Authors: Rebecca Green*, , Giselle Mahung, University of Belize, Sara Peluso, University of Central Florida, Jeremiah-Anthony Righteous Rogers*, Louisiana State University, Karla Santiago Rivera*, University of Puerto Rico in Mayagüez, Timothy Hawthorne, University of Central Florida, Hannah Torres, University of Central Florida, Christy Visaggi, Georgia State University
Topics: Geographic Information Science and Systems, Hazards, Risks, and Disasters, Quantitative Methods
Keywords: participatory GIS, community mapping, flooding, citizen science
Session Type: Paper
Start / End Time: 5:00 PM / 6:40 PM
Room: 8224, Park Tower Suites, Marriott, Lobby Level
Presentation File: No File Uploaded
We contribute to the growing subfield of geographic research that applies community-based knowledge in flooding and disaster management, and present a case study in Hopkins, Belize, a coastal village prone to severe weather events and flooding. The research integrated qualitative and quantitative Participatory GIS methods, and challenged top-down research and disaster response models by incorporating local knowledge and creating free, open-source data. The research demonstrates the necessity of a community-centric approach to achieve effective flooding and disaster management response.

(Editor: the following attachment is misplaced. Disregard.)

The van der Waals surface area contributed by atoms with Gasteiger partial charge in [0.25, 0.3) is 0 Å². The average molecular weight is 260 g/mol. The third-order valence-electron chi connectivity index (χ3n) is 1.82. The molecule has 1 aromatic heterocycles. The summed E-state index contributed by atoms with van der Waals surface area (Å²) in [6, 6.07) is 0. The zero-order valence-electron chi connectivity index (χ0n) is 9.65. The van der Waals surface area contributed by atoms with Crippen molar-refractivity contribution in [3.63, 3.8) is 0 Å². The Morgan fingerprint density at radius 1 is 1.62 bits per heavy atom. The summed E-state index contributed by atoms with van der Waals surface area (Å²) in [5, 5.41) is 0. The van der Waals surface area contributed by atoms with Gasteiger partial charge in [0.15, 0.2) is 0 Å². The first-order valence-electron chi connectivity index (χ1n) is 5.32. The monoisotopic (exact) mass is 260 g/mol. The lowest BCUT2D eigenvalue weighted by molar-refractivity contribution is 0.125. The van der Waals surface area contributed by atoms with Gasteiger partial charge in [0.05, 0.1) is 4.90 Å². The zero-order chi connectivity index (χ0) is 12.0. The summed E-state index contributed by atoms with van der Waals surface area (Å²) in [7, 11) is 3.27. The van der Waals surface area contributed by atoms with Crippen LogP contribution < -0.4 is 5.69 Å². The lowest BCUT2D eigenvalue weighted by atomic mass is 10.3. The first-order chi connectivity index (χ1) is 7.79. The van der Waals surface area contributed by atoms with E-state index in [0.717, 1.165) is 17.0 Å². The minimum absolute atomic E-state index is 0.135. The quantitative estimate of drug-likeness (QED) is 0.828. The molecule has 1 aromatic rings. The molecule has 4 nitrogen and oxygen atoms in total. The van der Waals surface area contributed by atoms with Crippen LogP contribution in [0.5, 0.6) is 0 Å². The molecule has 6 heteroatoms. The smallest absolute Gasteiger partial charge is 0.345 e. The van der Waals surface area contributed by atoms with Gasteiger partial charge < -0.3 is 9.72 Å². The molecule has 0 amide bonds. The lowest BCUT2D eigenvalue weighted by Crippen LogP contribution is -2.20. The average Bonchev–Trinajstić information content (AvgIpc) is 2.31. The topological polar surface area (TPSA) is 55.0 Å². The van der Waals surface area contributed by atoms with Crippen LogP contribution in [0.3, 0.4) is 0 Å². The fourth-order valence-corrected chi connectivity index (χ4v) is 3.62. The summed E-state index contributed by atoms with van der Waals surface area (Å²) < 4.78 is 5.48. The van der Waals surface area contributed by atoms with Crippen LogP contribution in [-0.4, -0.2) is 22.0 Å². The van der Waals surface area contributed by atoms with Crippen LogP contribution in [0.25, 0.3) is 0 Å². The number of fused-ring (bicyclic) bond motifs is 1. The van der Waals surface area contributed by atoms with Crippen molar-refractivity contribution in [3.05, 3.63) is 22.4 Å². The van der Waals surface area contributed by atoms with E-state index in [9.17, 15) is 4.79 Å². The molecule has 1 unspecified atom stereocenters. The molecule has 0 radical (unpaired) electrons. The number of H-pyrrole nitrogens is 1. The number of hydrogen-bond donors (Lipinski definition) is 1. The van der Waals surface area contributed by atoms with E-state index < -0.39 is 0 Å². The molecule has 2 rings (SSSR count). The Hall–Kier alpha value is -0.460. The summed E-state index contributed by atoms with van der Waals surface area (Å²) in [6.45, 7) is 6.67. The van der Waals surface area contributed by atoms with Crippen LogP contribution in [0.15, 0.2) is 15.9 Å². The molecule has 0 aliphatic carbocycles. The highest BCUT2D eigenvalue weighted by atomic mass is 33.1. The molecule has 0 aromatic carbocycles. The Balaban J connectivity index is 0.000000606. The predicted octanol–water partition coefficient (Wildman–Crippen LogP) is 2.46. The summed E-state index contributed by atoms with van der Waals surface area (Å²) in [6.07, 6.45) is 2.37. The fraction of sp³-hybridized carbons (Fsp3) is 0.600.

This research focused on identifying the main causes of flooding within the village and used sketch mapping to obtain community-based knowledge on drainage infrastructure, water flow and its accumulation, and members’ perceptions on emergency preparedness and their disaster management practices. Additionally, the team took visual assessments of the village’s structures and culverts, utilizing ESRI’s ArcCollector application to store the geographic data. The team used ArcMap to analyze the data and to generate maps displaying the findings.
The team’s initial findings demonstrate that the main contributors to flooding in the community are a lack of functional drainage infrastructure in conjunction with the rapid development within the village that has disrupted water flow over time. Local knowledge on flooding and disaster management has proven to be a reliable and invaluable resource which should be emphasized in future development, flood mitigation strategies, and emergency and disaster preparedness.